LR (sigh):

And there are no socialists who are not unreconstructed Maoists? But does that make me confuse democratic socialists in the US with the Great Leap Forward? Please.

We expect better from our socialist friends.

There ARE many libertarians who fail to apply their critical skills to corporations and fail to see that they don’t embody free enterprise. They should start to do it in no uncertain terms.

But they should do it in libertarian terms and not in the tired, dead-end rhetoric of socialism and the left-right divide.

Libertarians should attack corporations for what they criticise governments for — bureaucracy and anti-individualism. And the left should start reigning in their knee-jerk thought-police for the very thing they attack the right for — intolerance.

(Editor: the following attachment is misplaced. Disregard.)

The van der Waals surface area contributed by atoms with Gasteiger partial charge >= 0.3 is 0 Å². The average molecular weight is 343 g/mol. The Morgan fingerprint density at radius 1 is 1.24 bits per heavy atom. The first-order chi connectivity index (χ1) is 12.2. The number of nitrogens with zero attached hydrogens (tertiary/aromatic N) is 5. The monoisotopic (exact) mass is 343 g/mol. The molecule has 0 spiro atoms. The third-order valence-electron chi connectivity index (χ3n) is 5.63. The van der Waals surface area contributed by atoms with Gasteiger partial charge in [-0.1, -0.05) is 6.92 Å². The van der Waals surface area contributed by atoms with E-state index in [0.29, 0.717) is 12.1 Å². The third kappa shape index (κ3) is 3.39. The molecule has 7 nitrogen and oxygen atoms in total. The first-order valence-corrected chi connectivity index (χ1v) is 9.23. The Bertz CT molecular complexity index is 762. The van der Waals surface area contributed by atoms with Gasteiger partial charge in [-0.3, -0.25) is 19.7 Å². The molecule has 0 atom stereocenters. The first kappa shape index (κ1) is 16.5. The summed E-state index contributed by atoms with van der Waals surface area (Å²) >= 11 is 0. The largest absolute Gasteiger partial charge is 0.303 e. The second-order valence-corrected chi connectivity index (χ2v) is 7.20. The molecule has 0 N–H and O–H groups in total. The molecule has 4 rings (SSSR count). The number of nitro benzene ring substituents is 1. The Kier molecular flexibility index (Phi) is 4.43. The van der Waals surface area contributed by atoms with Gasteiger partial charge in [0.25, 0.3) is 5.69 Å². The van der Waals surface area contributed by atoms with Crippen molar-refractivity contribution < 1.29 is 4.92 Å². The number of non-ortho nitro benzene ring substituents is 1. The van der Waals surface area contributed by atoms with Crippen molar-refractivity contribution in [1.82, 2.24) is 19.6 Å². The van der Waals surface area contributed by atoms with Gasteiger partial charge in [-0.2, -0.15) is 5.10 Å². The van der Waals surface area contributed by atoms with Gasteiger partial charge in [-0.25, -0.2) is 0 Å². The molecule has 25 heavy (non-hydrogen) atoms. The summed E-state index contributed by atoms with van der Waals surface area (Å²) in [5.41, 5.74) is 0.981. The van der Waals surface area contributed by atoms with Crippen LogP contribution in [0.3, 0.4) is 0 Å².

Like it or not, the revolution in thinking is from the right, this time.

It has been for some time. Only it got high-jacked by a bunch of neoconservatives — who were actually ex-leftists in drag.

But the real right is awake at last.

So now, move over, Trotsky.

(PS – I wrote this in a tearing hurry before breakfast — and am going to be getting back to it to update and add links and BEG my libertarian friends out there to send me links to as many libertarian writers (and Ron Paul too) that can lay these canards to rest).

Defend your honor, as they say, or people will think you have none…



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  2. “If the government is doing it, it’s oppressive and we’re against it.”

    That is actually quite right since “government” refers to a group of people who do things by force. That is the issue.